China is Acquiring Stakes in Private Companies at a Record Rate

Matty-Sways

On heels of the trade war, economic slowdown and credit squeeze entrepreneurs feel the pressure, China brings the money.

China has made a reversal in which its state-owned enterprises have shrunk in importance and are responding by entering the private sector via investment. Private enterprises in China are in a weak position because they usually can not access cheap bank loans and other types of financing.

In October, Mr. Xi sought to reassure businesspeople, saying: “Any word or act to deny or weaken the private economy is wrong.”

In total, state-backed investors bought 47 stakes in private companies from January through June as compared with 52 deals all of last year. The 47 include purchases by state-run companies and investment vehicles of local governments, and stake sizes range from less than 1% to 100%.

This full year is likely to set a record, said Jing Yang, a Shanghai-based analyst at the credit ratings company. “The majority of these stake acquisitions need to be understood from the perspective of relieving financial stress,” she said.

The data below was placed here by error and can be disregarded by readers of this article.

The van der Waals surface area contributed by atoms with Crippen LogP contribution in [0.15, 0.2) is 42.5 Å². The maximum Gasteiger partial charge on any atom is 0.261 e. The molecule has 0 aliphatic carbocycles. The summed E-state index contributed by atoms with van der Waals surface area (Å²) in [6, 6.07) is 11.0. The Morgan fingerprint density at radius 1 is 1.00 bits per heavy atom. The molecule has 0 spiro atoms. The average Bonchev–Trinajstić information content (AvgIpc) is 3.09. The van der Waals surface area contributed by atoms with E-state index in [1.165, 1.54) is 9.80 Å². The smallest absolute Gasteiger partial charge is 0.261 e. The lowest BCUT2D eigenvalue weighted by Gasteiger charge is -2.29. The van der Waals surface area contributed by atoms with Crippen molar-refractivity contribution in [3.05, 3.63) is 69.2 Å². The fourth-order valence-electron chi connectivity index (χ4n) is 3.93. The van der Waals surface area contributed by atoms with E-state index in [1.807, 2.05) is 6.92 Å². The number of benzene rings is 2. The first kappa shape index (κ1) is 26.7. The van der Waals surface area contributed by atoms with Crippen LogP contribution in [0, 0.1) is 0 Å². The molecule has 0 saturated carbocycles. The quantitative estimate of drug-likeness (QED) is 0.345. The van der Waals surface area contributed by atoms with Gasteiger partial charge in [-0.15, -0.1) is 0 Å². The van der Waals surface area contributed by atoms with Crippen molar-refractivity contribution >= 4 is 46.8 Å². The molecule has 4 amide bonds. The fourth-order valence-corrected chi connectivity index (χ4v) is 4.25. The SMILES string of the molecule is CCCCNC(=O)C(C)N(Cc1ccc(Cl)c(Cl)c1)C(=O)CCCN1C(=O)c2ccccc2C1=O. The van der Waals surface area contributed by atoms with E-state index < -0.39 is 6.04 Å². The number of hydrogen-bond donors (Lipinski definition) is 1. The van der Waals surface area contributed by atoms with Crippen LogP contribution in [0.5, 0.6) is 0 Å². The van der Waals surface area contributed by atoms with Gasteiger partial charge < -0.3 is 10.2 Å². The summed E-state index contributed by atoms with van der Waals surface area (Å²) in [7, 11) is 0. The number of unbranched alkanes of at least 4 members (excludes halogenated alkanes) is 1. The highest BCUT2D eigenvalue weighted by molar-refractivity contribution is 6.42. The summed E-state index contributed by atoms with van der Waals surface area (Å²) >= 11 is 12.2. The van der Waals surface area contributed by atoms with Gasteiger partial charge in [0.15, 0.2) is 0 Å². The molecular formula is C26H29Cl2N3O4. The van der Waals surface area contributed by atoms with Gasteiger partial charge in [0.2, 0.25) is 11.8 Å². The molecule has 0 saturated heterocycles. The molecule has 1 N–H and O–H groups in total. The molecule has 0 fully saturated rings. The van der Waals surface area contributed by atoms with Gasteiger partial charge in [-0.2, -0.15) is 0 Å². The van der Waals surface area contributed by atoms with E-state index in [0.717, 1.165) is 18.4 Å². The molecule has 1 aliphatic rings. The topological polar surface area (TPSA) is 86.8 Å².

Authorities are acting after failing to persuade banks to lend more to riskier private borrowers, said Andrew Collier, Hong Kong-based managing director at Orient Capital Research. “Beijing is stepping in because they are worried about a sharp rise in unemployment,” he said.

China’s private sector remains pivotal to the health of the world’s second-largest economy, providing close to 60% of all urban jobs in 2017, up from 35.6% in 2010, according to Oxford Economics. A China business confidence index compiled by the Cheung Kong Graduate School of Business fell to 47.2 in August, a reading below 50 indicates respondents expect conditions to worsen.

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